20. The contention as regards the illegal search and seizure of the gold and the currency notes are also of no avail. Other than a formal contention, the petitioner could not specifically point out as to the specific nature of illegality that could be attributed to the search and seizure carried out. Apart from the above, the pleadings in the writ petition also do not reveal any specific grounds attacking the search and seizure made. As a matter of fact, we are not called upon nor empowered to look into the legality of search and seizure, in this jurisdiction. In such circumstances, we do not find any rea
Please Login To View The Full Judgment!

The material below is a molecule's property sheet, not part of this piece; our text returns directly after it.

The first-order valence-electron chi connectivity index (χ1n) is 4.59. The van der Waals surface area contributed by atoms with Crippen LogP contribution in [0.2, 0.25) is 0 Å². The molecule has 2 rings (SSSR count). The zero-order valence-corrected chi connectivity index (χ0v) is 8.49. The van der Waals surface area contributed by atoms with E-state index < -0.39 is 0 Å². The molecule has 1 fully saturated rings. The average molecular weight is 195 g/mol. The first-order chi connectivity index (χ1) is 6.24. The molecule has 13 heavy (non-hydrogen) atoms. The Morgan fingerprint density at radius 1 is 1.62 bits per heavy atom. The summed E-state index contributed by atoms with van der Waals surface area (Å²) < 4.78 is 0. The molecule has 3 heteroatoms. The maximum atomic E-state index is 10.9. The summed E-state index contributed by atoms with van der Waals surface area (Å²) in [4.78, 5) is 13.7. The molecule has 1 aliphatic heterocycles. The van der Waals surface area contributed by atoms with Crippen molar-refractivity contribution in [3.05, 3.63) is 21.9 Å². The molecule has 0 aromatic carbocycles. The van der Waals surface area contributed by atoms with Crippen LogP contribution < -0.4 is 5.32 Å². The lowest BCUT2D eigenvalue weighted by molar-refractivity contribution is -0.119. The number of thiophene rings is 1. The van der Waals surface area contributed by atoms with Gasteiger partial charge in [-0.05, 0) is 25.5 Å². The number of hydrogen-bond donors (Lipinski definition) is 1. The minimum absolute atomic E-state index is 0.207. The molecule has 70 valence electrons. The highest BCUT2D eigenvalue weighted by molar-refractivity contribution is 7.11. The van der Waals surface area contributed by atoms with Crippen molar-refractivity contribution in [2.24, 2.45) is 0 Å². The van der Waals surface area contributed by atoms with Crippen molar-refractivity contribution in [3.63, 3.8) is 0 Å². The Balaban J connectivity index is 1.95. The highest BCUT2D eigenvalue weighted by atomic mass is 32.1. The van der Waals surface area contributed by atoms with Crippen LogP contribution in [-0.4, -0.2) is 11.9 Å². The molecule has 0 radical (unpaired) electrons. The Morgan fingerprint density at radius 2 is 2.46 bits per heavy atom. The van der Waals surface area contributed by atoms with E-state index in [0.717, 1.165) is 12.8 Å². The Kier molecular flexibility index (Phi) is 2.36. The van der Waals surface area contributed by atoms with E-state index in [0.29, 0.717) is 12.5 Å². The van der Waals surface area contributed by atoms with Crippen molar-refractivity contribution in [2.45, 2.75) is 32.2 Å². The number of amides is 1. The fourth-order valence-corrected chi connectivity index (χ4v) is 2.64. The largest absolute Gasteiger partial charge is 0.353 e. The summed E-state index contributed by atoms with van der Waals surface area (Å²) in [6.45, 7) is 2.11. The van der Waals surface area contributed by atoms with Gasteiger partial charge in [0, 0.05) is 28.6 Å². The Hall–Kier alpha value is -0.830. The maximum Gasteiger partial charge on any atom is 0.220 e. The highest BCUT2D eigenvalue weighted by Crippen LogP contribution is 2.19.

son to impute illegality to the search and seizure made. 21. Involvement of Customs officers in smuggling activities is certainly to be deprecated. Such officials shall also not permit themselves to be in a situation shrouded in suspicion. Such officers, who must be acting as guardians to prevent smuggling or abetment of smuggling, cannot under any circumstances be even suspected to be part of any activity that has a tendency to erode into the foundations of the economic condition of the country. The economic status of a country is the foundation stone for its internal security, stability and the defence of the country. Conserving the economic status of the country by preventing smuggling is extremely essential as otherwise it will have a deleterious effect on the national economy and thereby even affecting the security of the country. In such circumstances, the detention ordered in the instant case, as a means of preventive measure, is certainly justifiable and do not warrant any interference. 22. Before concluding, we mention that the observations mentioned in this judgment were made purely for the purpose of deciding this petition under Article 226. We shall not, under any circumstances whatsoever, be understood to have held that all the accusations raised in this case have been proved. We have not appreciated the evidence, nor are we expected to do so in these proceedings. We have taken note of the aspects mentioned in this judgment, solely for the purpose of referring to the materials available based on which subjective satisfaction was arrived at. In view of the above we find no reasons to interfere with the order of detention and we dismiss the writ petition and in the circumstances of the case, without costs.